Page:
Top 20 albums of all time?

Just what the world needs: another top 20 albums of all time list, courtesy of the Y! Radish Music Blog. This list is a bit different from the usual critical assessments because it seeks to be more objective and empirical, weighing factors such as album sales, “critical rating value” (an amalgam of critical reviews), and number of Grammy Awards won. (The approach reminds me of those convoluted formulas that The Wall Street Journal uses to assess baseball and football players.) After all the dust settles, the Top 5 albums are:

5. Abbey Road, the Beatles.

4. Physical Graffiti, Led Zeppelin

3. Thriller, Michael Jackson

2. Dark Side of the Moon, Pink Floyd

1. Songs in the Key of Life, Stevie Wonder

You can see the complete list here. I love these kinds of lists. They confound, inspire debate, and, hopefully, force us to think more critically — none of which I’m going to do here. But I do have some random thoughts:

  • I admire Stevie Wonder; but I cannot remember the last time I played Songs in the Key of Life. How many of your friends own it?
  • There are four Led Zeppelin albums on this list. Now, I love Led Zeppelin. But I also know full well that in its day, the band was consistently bashed by critics. It wasn’t until well after the band broke up that it achieved critical respectability. I wonder how well this list takes into account critical response at the time the albums were actually released?
  • An album’s staying power is a worthy measure as noted by the formula employed by the Y! Radish Music Blog. But by definition, newer bands are penalized simply because their work hasn’t been around as long. I don’t know how else you can explain Radiohead being completely shut out of this list.
  • It’s a hoot to see Van Halen crash the party like a drunk uncle at a wedding reception, making Number 14 on the list with its eponymous first album. But how on earth did George Michael sneak in?
  • No Rolling Stones? No Doors? No Dylan? I’ll tell you why: the list fails to take into account an album’s influence on other albums, which is why The Doors or nothing by Dylan made the cut.
  • Fortunately the list assigns very little weight to Grammy Awards won, but I question why the Grammy Awards should have been a factor at all. The Grammy Awards are notoriously out of touch with the times. This is the esteemed organization that honored “Winchester Cathedral” over “Eleanor Rigby” for best rock & roll recording in 1966. Enough said. I would stay as far away from the Grammy Awards as I could just in priniciple.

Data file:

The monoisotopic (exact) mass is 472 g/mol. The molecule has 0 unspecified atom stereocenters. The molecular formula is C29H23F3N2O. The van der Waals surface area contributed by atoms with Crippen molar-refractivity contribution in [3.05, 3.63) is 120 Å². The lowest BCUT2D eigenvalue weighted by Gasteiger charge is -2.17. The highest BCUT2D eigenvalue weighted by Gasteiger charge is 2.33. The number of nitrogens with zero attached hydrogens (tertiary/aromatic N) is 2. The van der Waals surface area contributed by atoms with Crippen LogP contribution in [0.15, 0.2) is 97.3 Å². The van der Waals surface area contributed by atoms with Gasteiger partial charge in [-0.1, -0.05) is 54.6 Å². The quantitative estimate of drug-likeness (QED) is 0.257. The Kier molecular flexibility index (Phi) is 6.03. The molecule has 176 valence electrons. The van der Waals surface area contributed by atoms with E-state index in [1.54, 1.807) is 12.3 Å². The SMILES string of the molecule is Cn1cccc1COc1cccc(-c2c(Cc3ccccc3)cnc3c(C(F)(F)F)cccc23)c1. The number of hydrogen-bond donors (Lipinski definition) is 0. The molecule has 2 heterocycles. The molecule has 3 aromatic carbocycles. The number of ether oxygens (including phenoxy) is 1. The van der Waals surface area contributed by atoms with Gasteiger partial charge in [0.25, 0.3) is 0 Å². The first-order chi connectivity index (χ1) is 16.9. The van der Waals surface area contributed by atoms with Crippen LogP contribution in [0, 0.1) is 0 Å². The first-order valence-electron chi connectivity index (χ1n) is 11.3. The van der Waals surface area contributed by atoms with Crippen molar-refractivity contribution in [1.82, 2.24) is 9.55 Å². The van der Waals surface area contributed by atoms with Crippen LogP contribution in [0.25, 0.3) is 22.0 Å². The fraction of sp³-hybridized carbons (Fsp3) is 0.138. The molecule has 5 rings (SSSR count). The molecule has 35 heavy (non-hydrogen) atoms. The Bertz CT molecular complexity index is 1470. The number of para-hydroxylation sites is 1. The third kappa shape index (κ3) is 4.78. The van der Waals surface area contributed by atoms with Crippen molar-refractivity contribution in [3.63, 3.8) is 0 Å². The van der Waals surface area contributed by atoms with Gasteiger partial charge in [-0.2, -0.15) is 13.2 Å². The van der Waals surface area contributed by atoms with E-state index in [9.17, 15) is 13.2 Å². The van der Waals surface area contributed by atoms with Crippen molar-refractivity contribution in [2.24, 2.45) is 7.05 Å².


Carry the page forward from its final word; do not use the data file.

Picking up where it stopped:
What are your reactions?

Top 20 albums of all time?

Just what the world needs: another top 20 albums of all time list, courtesy of the Y! Radish Music Blog. This list is a bit different from the usual critical assessments because it seeks to be more objective and empirical, weighing factors such as album sales, “critical rating value” (an amalgam of critical reviews), and number of Grammy Awards won. (The approach reminds me of those convoluted formulas that The Wall Street Journal uses to assess baseball and football players.) After all the dust settles, the Top 5 albums are:

5. Abbey Road, the Beatles.

4. Physical Graffiti, Led Zeppelin

3. Thriller, Michael Jackson

2. Dark Side of the Moon, Pink Floyd

1. Songs in the Key of Life, Stevie Wonder

You can see the complete list here. I love these kinds of lists. They confound, inspire debate, and, hopefully, force us to think more critically — none of which I’m going to do here. But I do have some random thoughts:

  • I admire Stevie Wonder; but I cannot remember the last time I played Songs in the Key of Life. How many of your friends own it?
  • There are four Led Zeppelin albums on this list. Now, I love Led Zeppelin. But I also know full well that in its day, the band was consistently bashed by critics. It wasn’t until well after the band broke up that it achieved critical respectability. I wonder how well this list takes into account critical response at the time the albums were actually released?
  • An album’s staying power is a worthy measure as noted by the formula employed by the Y! Radish Music Blog. But by definition, newer bands are penalized simply because their work hasn’t been around as long. I don’t know how else you can explain Radiohead being completely shut out of this list.
  • It’s a hoot to see Van Halen crash the party like a drunk uncle at a wedding reception, making Number 14 on the list with its eponymous first album. But how on earth did George Michael sneak in?
  • No Rolling Stones? No Doors? No Dylan? I’ll tell you why: the list fails to take into account an album’s influence on other albums, which is why The Doors or nothing by Dylan made the cut.
  • Fortunately the list assigns very little weight to Grammy Awards won, but I question why the Grammy Awards should have been a factor at all. The Grammy Awards are notoriously out of touch with the times. This is the esteemed organization that honored “Winchester Cathedral” over “Eleanor Rigby” for best rock & roll recording in 1966. Enough said. I would stay as far away from the Grammy Awards as I could just in priniciple.

What are your reactions?

Big experiences come in small packages